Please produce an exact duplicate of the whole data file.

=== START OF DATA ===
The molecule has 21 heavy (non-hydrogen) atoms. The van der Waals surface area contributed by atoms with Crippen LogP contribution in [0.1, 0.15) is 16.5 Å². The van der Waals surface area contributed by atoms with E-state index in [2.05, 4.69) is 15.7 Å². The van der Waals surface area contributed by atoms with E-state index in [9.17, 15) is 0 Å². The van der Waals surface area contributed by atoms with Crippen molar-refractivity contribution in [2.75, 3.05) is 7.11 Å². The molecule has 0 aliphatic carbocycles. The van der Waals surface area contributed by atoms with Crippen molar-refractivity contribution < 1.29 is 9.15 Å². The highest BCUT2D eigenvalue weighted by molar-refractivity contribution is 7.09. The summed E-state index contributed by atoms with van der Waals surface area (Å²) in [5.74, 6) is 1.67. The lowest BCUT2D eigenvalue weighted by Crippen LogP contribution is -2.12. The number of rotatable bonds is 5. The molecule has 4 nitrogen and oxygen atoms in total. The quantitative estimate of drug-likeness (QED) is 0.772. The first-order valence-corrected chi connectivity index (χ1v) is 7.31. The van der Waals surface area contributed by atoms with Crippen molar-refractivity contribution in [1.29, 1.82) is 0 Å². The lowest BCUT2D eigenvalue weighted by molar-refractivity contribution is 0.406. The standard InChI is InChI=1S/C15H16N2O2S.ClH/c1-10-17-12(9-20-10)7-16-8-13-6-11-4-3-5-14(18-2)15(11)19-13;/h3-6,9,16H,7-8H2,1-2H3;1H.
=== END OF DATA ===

The molecule has 21 heavy (non-hydrogen) atoms. The van der Waals surface area contributed by atoms with Crippen LogP contribution in [0.1, 0.15) is 16.5 Å². The van der Waals surface area contributed by atoms with E-state index in [2.05, 4.69) is 15.7 Å². The van der Waals surface area contributed by atoms with E-state index in [9.17, 15) is 0 Å². The van der Waals surface area contributed by atoms with Crippen molar-refractivity contribution in [2.75, 3.05) is 7.11 Å². The molecule has 0 aliphatic carbocycles. The van der Waals surface area contributed by atoms with Crippen molar-refractivity contribution < 1.29 is 9.15 Å². The highest BCUT2D eigenvalue weighted by molar-refractivity contribution is 7.09. The summed E-state index contributed by atoms with van der Waals surface area (Å²) in [5.74, 6) is 1.67. The lowest BCUT2D eigenvalue weighted by Crippen LogP contribution is -2.12. The number of rotatable bonds is 5. The molecule has 4 nitrogen and oxygen atoms in total. The quantitative estimate of drug-likeness (QED) is 0.772. The first-order valence-corrected chi connectivity index (χ1v) is 7.31. The van der Waals surface area contributed by atoms with Crippen molar-refractivity contribution in [1.29, 1.82) is 0 Å². The lowest BCUT2D eigenvalue weighted by molar-refractivity contribution is 0.406. The standard InChI is InChI=1S/C15H16N2O2S.ClH/c1-10-17-12(9-20-10)7-16-8-13-6-11-4-3-5-14(18-2)15(11)19-13;/h3-6,9,16H,7-8H2,1-2H3;1H.